The Conclusion

Any of the Ryzen 7 series processors will be fine for whatever you want to do with it. Even the cheapest of them all (the Ryzen 7 1700) which we have not reviewed but hopefully will test in the coming weeks, will offer you a nice gaming experience and the raw power to perform serious content creation as well. Today we have seen the first results on the flagship 8-core model, the Ryzen 7 1800X, and we like it just as much as we like the similar product from Intel. The thing is, this CPU is half the price of what Intel is charging, and AMD doesn’t have expensive chipsets either so the motherboards will be very affordable as well. What if you are already own a 6 or 8 core Intel processor setup? Honestly, there’s little to no reason for you to upgrade considering the performance overall remains at the same level, and that is the brutal honest truth. This also applies for users with a fast quad-core processor like the recent 6700K or 7700K.

The step upwards to Ryzen 7 for the folks that actually need and waited for a well deserved upgrade, the guys that have been waiting for a price/perf competitive 8-core processor series and the intent to give AMD some well-deserved support after a couple of gruesome years. In the weeks and months to come AMD will release 6-core and, later on, 4-core Ryzen processors as well. These are incredibly fascinating and exciting times for AMD. Now I did make some remarks, we find the number of PCIe 3.0 lanes rather skinny, and the chipset lanes to be sober at Gen 2. Next to that, the Ryzen processors do not offer quad-channel memory support which we feel is a miss. Also I need to make one more remark on memory, if you like to go with high frequency memory, say, 3200 MHz, you need to stick with two DIMMs for now. There is still a lot of tweaking to be done at BIOS level with a platform this young. We have no doubt that a four DIMM high frequency configuration will be supported at a later stage though. But for now four DIMMs at 2400 MHz would be the maximum (depending on motherboard manufacturer). Please base your memory purchase choices on what the motherboard manufacturer advises (check their QVL list). Your sweet spot memory might be 2667 MHz with two DIMMs. Configure the memory manually in the BIOS (freq/timings/voltage) and you should be on your way. Right, that said and done I think this conclusion page has had enough information for you to chew over. For me it is simple: If you never could afford the E series Intel platforms, here’s your chance my man as Ryzen 7 and an X370 or B350 motherboard will ooze in pure value with similar to sometimes even better performance and similar features to what the competition offers.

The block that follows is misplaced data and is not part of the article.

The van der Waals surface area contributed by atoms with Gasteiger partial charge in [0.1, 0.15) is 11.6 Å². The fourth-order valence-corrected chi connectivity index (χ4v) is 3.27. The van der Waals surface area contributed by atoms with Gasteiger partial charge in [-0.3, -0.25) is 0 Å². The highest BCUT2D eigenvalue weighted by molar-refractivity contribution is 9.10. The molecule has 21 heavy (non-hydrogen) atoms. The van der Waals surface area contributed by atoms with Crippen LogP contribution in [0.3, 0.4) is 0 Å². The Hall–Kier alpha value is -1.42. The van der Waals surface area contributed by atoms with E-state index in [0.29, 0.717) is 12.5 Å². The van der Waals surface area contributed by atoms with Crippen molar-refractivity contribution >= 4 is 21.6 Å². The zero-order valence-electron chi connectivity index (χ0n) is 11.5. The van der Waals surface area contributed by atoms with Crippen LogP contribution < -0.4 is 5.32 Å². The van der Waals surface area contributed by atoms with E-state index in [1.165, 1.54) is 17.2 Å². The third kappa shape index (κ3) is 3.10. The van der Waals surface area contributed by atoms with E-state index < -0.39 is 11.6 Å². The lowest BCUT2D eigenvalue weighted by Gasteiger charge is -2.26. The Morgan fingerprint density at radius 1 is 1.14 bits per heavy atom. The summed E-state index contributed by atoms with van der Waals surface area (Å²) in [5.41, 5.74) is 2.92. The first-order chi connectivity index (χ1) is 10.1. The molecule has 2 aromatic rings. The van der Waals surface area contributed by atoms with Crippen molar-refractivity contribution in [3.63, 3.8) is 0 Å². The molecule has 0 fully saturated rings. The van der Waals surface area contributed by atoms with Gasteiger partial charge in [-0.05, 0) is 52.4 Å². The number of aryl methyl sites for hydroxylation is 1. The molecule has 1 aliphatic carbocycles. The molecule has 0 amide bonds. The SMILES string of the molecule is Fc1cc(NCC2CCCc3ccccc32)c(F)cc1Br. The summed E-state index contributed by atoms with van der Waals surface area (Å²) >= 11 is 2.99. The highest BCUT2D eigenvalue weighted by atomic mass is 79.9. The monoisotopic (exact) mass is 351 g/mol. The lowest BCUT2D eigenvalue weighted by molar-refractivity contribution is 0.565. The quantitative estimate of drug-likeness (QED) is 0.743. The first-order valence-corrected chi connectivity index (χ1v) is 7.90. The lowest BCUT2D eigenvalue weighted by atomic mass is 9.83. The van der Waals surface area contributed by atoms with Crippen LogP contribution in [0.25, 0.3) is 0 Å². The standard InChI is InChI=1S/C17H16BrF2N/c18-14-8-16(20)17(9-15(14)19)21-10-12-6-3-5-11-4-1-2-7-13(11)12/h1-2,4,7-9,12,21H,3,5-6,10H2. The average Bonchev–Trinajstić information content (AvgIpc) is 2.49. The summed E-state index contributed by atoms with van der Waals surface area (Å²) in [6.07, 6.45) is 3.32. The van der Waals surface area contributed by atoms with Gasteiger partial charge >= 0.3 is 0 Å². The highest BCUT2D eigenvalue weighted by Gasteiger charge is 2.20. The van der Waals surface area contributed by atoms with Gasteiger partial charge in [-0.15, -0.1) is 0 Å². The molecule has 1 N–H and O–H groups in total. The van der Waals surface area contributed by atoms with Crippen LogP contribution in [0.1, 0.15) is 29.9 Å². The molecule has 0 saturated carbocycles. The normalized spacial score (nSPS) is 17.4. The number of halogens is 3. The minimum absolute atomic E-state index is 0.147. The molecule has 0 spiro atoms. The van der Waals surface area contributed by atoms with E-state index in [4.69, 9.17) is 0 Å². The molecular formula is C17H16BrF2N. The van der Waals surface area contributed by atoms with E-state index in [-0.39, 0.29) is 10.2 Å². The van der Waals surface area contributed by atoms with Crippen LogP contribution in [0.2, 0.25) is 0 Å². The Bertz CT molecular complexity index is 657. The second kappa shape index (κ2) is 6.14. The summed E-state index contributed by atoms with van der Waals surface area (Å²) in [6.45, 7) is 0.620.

As stated, game performance is not yet where it needs to be in 1080P. This is something that might be fixed with firmware and software updates as the per core performance that Ryzen offers simply can do it. This is the only real nag that we stumbled into, we'll keep you updated once AMD has solved this. Who knows, it might also be something isolated on our end but we are missing at least 10% perf here in some of the games, but not all of them.

Energy consumption, 95 Watts for the flagship processor, which is just terrific stuff. Under full load however it might consume a little more then expected, but here again it's good enough. AMD is paving the way to 8-core processors at more mainstream to high-end prices. This in the end will enable many more many core builds and we project that now, more than ever, we'll see a much faster adoption rate for more threaded applications like games. This processor could be a win-win for everyone except Intel. If you like a little extra bite out of the processor, simply set your multiplier at 40, the memory at 2667 or 3000 MHz and leave the rest at default and you'll be pretty amazed as to what this setup offers with 8 cores clocking in at 4000 MHz. Value for money wise, not only are the processors are much cheaper, the motherboards and chipsets are as well. So bang for buck wise this a no brainer really. We hope to have our 1700 and 1700X review up soon as well. And if we are able to run that 329 USD Ryzen 7 1700 close to 4 GHz, then that's probably where you'll hit a very sweet-spot investment wise. Fact is that AMD might have struck gold with Ryzen, yet they’re charging you a silver price. These processors are pure value.

ATH +++

- Hilbert out

“A mind needs books as a sword needs a whetstone, if it is to keep its edge.”